3- Let's point the GH4 toward a scene with lots of intense lights and shadows and do the same with a matched lens spec, f, FOV, etc on a BMPC. Do we end up getting the same quality of colours and especially dynamic range (after matched gradation of raw image) between the two? If I get the end result of a BMPC footage, I'm still going to be happy.

 

4- What is the quality difference between raw 4:2:2 vs. compressed 4:4:4? I mean once we say NOT RAW, does real 4:4:4 still exist? and if it is altered, is there a way to create a systematic approach for categorizing the quality differences? The reason I'm interested in the systematic approach is to have a better idea of strength and weaknesses for different shooting scenarios in the pre-production phase.

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So we can welcome the first sub 2k$ consumer camera that delivers cinema quality.

 

Doesn't the Blackmagic Pocket Cinema Camera deliver 12-bit CinemaDNG (RAW) or 10-bit 4:2:2? It's less than $1K.

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Is all of this conversion really worth it?  The sensor isn't even 4:4:4, and the HDMI port will output 10bit 4:2:2, even in 4K.  I say put a recorder on there, and call it a day.

 

Michael

 

Right, simply add 4k footage to a 1080p timeline/sequence. That's it. You'll get a detailed 1080p image, though not likely any significant visible additional color depth (about 8.67 bits vs 8).

 

I'm with both of you guys on this one. It would be curious to see the difference between a rendered clip after dropping the 4K footage on a 1080p timeline and one that's been through the "conversion". Probably not noticeable.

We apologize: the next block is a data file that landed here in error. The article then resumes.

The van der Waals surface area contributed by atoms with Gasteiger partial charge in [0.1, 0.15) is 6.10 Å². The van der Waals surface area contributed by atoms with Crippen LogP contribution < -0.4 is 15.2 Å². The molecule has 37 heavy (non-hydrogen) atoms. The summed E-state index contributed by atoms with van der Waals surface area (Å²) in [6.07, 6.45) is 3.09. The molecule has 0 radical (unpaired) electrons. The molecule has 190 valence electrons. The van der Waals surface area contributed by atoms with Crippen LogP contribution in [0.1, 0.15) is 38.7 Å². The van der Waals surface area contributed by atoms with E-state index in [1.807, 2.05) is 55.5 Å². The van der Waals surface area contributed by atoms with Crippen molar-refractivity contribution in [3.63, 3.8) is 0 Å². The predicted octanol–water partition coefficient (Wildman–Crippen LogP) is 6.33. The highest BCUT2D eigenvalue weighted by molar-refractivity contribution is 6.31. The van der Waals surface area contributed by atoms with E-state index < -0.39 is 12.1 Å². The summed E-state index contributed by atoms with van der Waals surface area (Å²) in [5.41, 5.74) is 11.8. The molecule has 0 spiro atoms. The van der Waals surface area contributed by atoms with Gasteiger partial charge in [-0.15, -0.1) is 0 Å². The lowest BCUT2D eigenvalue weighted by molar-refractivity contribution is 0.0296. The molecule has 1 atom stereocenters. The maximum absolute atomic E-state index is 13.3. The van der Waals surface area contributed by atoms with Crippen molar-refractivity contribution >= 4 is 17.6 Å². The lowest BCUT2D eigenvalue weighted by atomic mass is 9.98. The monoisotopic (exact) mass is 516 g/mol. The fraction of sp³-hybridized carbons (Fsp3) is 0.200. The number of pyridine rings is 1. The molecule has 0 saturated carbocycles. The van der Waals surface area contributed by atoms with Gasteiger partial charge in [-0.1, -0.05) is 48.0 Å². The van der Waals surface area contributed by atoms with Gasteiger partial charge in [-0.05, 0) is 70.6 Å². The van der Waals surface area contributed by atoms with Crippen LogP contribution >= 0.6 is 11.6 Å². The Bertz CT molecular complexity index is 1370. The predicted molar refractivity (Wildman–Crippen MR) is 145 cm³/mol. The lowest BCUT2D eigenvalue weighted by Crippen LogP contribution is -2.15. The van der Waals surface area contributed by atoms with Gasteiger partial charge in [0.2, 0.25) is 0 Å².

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All the discussion on theory is interesting, BUT, I still haven't seen a detailed response on exactly how to covert GH3 4k 4:2:0 files to 1080p 4:4:4 (or 4:2:2) using AE and/or Premiere.  Does anyone know specifically how to do this?

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I am a long (long long) time reader, first time poster here.
 

As a recent owner of a GH4 (coming from a GH2 and skipping the GH3), I have marveled at the idea of down-sampling the 4k footage to 10bit 4 4 4 1080p.

I have gone through this entire thread. Lots of great tech info here, but a question has been raised in here without really being answered. For those of use not really caring about the science and just wanting to get down to the brass tax of the matter:

Does ANYONE out there have a brief, concise, step by step guide on how one actually performs the down-sample process from 4k to 1080p using either After Effects or Premiere?  (I am talking the trans-code here, not simply scaling the footage)